"We're supposed to hear this," listless, mink-coated king Crispin whines to no one in particular, leaning over a portable turntable and anointing Johnny Rebel's redneck blues "Some Niggers Never Die (They Just Smell That Way)." Beside him, an arcadian forest nymph wearing a monkey mask squats on a watermelon and masturbates a bespectacled nude man in a giant clamshell while a porcelain Shirley Temple looks down from a kitschy white cloud. No wonder she's biting her lip.
What Is It? Indeed, that is the question. And what to do with it? Not surprisingly, Sundance set aside the graveyard slot (midnight, final Friday) for Crispin Hellion Glover's opus. Hellion (he reserves his middle name to signal fulsome self-expression) seems just as perplexed as the rest of us; for all that, he's ensconced on a throne, a broody dictator-director halfway between Orson Welles's Macbeth and Laurence Olivier's Richard Crookback.
If these scenes suggest a cut-price Derek Jarman doing cut-price Fellini, amateur dramatics involving a cast of mentally retarded thespians having sex and bashing each other over the head with heavy objects recall Harmony Korine's far superior, but equally maudit, Gummo. Then there's the minstrel, "Michael Jackson," who injects himself with snail enzymes. Snails do not prosper in Glover's garden. Variously salted, squashed, and decapitated, they intermittently muster an anthropomorphic scream courtesy of actress Fairuza Balk.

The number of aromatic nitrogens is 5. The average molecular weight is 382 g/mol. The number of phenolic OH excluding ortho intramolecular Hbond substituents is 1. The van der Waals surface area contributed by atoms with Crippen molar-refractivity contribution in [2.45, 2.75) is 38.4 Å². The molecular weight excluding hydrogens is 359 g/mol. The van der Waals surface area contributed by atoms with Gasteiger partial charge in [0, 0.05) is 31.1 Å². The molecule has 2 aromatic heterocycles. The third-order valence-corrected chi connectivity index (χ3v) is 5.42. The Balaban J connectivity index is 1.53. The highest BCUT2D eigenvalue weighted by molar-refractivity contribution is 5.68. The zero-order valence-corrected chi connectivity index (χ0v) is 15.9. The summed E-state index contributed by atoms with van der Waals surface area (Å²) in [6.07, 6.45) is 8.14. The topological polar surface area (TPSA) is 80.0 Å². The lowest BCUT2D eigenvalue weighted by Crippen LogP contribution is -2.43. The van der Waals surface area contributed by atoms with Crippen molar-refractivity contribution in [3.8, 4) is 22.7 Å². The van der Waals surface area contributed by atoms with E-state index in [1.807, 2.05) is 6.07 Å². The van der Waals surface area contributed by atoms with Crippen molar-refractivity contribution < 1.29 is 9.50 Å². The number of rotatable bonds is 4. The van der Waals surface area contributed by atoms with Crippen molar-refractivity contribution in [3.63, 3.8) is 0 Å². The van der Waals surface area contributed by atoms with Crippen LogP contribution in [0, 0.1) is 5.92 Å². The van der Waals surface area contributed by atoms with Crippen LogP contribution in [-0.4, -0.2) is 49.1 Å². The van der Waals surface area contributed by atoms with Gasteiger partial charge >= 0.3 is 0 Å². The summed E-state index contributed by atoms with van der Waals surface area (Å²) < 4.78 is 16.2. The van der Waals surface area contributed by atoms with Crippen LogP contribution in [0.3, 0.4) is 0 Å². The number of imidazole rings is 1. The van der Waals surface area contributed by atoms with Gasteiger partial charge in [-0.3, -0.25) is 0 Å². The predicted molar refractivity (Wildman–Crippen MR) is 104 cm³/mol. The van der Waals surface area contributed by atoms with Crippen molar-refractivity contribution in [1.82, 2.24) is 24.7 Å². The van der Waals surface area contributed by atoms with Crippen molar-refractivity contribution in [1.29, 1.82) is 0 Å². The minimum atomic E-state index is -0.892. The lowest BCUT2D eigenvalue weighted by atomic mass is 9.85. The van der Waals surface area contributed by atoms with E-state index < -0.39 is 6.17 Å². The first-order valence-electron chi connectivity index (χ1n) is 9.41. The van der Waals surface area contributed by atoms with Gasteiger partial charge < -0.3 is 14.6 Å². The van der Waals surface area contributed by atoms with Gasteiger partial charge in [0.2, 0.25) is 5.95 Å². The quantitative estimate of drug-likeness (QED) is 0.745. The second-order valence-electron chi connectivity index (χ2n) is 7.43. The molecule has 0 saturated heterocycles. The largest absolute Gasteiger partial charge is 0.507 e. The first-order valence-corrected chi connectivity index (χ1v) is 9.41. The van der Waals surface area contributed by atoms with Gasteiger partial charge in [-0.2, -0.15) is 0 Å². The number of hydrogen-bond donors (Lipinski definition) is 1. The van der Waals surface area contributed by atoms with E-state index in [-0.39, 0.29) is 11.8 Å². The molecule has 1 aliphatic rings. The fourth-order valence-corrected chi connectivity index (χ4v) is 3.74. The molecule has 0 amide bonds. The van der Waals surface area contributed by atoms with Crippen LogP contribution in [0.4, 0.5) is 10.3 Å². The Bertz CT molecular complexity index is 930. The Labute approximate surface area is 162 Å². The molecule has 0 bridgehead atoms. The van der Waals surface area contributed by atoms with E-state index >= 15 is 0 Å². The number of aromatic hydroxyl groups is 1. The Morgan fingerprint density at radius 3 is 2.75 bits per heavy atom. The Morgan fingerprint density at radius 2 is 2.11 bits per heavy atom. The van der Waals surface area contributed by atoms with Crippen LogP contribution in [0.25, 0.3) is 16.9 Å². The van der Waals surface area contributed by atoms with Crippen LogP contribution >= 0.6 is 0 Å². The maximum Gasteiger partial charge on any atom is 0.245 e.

A mock primitive, Glover conflates sexual and bio-racial hysteria. Perhaps he's genuinely alarmed by the specter of resurgent fascism, or perhaps he's just attracted to whatever residual shock value might be culled from swastikas, Charlie Manson songs, and Shirley Temple's clit. His film is an atrocity, but honestly, who would have it any other way? In any case, the ripely droll end credits vow a follow-up: "It is Fine. Everything is Fine."
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